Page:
The key to creating calm and balance is mindful eating

When it comes to your eating habits, Lee Holmes says your stress levels can effect your weight gain and loss just as much as what you put in your mouth.

If you are anything like me, you always tend to get sick at the wrong time. Those weeks when you have way too many deadlines creeping up, to-do lists that are longer than the War and Peace, and so many engagements that you can’t even keep track of anymore.

The anxiety starts to build-up ever so slowly and you can’t think straight. Maybe you feel exhausted, run-down, out of whack or all of the above.

When your emotions are out of balance, you tend to lack energy and drive. This is when you may start to experience rapid weight gain or loss and not even realize it till you try to wriggle into your favourite pair of jeans.

Everyone I meet is suffering from, or has suffered from, some sort of digestive issue. Whether it’s bloating after food, constipation, diarrhea or flatulence, trust me - I've heard it all.

That’s why it’s so important to look at yourself as a whole being; your mind and your body. Look at what you eat, where you eat, why you eat and how you eat. The mind and the body are intrinsically linked, so, how you’re feeling emotionally manifests how you look and feel physically. 

Try Lee's Cauliflower and raspberry cheesecake

So how do we stop this tidal wave of emotional eating and lack of energy and get back on track?

We've all heard the word before - mindfulness. It has been proven that by eating mindfully, according to your needs, you’re giving yourself the best possible chance to achieve a happier mood, better health and stable weight.

I believe that in order to create balance, we need to take an all round approach to health and find harmony within ourselves and our surroundings.

Here's how to get yourself back on track:

Your body is smarter than you think

When you learn how to identify and tune into your hunger, it would be a lot easier to stabilize your weight. It’s important to acknowledge when you’re opening the fridge out of boredom, other emotions or actual hunger. If you’re unclear whether you’re hungry or not, do something else instead. Try going for a walk or  drink a glass of water.

Then, if you still feel hungry, eat. It’s about listening to what you need. Don’t get down on yourself about it though, it’s something to be aware of and to work on every day.

Identify your emotional triggers

If you’ve come home after a stressful day and find yourself reaching for the most comforting snack in the drawer, maybe call a friend or reach for a warm hug instead. We often reach into the fridge and eat something not-so-healthy because it’s comforting. If you become more mindful in these situations, you may find you stop emotional eating and understand you’re craving a sweetness beyond what food can provide.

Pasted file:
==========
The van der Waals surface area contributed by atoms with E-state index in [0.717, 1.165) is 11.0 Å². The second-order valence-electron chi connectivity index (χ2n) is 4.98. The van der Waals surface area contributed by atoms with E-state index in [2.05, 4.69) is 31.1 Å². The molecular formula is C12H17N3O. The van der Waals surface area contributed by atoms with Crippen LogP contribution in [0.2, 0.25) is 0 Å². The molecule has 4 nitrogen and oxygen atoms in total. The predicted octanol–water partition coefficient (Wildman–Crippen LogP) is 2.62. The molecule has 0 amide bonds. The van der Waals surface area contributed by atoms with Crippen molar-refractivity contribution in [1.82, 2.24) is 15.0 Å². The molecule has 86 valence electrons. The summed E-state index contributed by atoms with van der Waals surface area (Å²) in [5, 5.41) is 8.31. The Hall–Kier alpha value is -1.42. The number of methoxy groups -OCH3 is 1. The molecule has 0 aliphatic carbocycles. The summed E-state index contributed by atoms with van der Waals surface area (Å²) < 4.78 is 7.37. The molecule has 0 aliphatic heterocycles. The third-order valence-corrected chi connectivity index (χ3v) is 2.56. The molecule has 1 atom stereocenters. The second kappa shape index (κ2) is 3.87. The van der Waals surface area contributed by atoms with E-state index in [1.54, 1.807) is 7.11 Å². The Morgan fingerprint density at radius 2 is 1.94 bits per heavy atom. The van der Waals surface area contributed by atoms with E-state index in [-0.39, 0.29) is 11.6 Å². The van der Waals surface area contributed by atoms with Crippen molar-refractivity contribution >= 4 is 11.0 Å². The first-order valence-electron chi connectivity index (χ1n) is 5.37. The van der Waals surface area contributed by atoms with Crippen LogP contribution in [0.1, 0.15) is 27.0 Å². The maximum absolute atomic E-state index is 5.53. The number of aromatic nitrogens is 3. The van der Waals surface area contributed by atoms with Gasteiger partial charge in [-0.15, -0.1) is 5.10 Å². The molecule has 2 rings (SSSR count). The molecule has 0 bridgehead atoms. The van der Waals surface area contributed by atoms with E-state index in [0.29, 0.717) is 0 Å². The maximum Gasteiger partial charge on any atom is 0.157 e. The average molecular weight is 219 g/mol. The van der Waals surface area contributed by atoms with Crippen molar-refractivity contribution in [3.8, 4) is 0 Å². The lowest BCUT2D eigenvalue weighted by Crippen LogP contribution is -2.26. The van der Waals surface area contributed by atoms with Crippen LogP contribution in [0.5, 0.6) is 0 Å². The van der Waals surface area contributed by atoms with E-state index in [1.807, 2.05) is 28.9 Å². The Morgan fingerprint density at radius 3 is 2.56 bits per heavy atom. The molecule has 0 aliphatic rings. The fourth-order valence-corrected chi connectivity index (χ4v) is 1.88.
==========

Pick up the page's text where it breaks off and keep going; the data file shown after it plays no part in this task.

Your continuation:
Learn to love your food

Food should be enjoyed. Being thankful for the beautiful food we eat and choosing foods that make us feel good - foods that are easily digestible, fresh, good quality, delicious and made with love.

Try Lee's Kale, Strawberry and Avocado Salad

Learning to be more mindful and bringing your full attention to yourself means you can be, really be, in the present moment. Mindful eating is exactly that. It’s a practice of engaging with your food, enjoying every mouthful, feeling the textures in your mouth, noticing the colours on your plate, hey, even smelling the aroma of your food!

Practice disapline and self-control

On a daily basis, I encourage you to make friends with your food. I know how hard it can be to find self-control with food, especially when you’re bombarded with not such healthy food choices left, right and center. But, by becoming aware of your body’s needs and realizing that you need to nourish it with wholesome, real foods, you’ll feel so much better. By doing this, you can find peace with your plate and mind.

If you tend to overeat, now is the time to practice discipline with your quantities. By listening to your inner voice when you’re eating and developing mindful eating habits, you’ll find you can’t always finish everything on your plate...and that’s okay! If you find your weight is spiraling out of control, it may be because you’ve stopped listening to your hunger cues.

Try Lee's Oven-baked peach and berry pancake

 

Think about where and how you eat

How many times have you sat at your desk, gobbling down your lunch, or chowed down on dinner while watching something mindless on TV? We’re so used to powering through the day and never stopping. But, just because we live in a fast-paced world, doesn’t mean we need to live a fast-paced life.

I know how easy it is to multitask, but it doesn’t mean you have to. If you avoid these things, you may just feel a whole lot happier and a whole lot calmer.

Taking it a step further

If you’re already there and in tune with your food and body, how do you further your mindful eating? It may involve stopping and thinking about the origin of your food being presented on your plate. If you’re cooking, maybe it’s about adding your own flair to what you’re making and being aware of everything you do. Or finding a new recipe to try. 

 

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2 comments
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Posted by Allie55Report
There is a fabulous book, Mindful Moments: Everyday Mindfulness For Real People, that touches on the subject of mindful eating. We need to be mindful about everything we put into our bodies and how we cook our food. I think the book can be purchased on Amazon. It is written by Haven E Carter.
Posted by Ian389Report
can "affect", NOT "effect"!!! Learn English before undertaking public writing.